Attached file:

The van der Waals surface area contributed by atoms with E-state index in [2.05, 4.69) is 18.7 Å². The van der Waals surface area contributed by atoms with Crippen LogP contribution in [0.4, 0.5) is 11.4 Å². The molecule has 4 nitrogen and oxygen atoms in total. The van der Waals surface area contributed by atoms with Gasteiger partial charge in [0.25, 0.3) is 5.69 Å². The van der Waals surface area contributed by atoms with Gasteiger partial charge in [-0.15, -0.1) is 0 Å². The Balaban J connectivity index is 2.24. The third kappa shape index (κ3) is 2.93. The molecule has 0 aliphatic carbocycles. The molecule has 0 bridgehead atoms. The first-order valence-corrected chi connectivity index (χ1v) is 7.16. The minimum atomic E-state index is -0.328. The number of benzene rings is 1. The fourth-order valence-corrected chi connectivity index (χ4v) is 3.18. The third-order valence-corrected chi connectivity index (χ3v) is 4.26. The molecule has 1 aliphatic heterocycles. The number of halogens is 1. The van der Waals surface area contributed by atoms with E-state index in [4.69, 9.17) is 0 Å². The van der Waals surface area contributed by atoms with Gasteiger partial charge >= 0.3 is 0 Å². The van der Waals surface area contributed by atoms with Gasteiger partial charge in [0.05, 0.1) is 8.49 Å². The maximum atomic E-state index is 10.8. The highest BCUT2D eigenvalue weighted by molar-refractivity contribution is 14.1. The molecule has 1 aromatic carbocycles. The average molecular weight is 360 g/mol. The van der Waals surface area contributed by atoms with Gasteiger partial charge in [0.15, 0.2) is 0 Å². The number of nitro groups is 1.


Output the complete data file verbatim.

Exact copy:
The van der Waals surface area contributed by atoms with E-state index in [2.05, 4.69) is 18.7 Å². The van der Waals surface area contributed by atoms with Crippen LogP contribution in [0.4, 0.5) is 11.4 Å². The molecule has 4 nitrogen and oxygen atoms in total. The van der Waals surface area contributed by atoms with Gasteiger partial charge in [0.25, 0.3) is 5.69 Å². The van der Waals surface area contributed by atoms with Gasteiger partial charge in [-0.15, -0.1) is 0 Å². The Balaban J connectivity index is 2.24. The third kappa shape index (κ3) is 2.93. The molecule has 0 aliphatic carbocycles. The molecule has 0 bridgehead atoms. The first-order valence-corrected chi connectivity index (χ1v) is 7.16. The minimum atomic E-state index is -0.328. The number of benzene rings is 1. The fourth-order valence-corrected chi connectivity index (χ4v) is 3.18. The third-order valence-corrected chi connectivity index (χ3v) is 4.26. The molecule has 1 aliphatic heterocycles. The number of halogens is 1. The van der Waals surface area contributed by atoms with E-state index in [4.69, 9.17) is 0 Å². The van der Waals surface area contributed by atoms with Gasteiger partial charge >= 0.3 is 0 Å². The van der Waals surface area contributed by atoms with Gasteiger partial charge in [0.05, 0.1) is 8.49 Å². The maximum atomic E-state index is 10.8. The highest BCUT2D eigenvalue weighted by molar-refractivity contribution is 14.1. The molecule has 1 aromatic carbocycles. The average molecular weight is 360 g/mol. The van der Waals surface area contributed by atoms with Gasteiger partial charge in [0.15, 0.2) is 0 Å². The number of nitro groups is 1.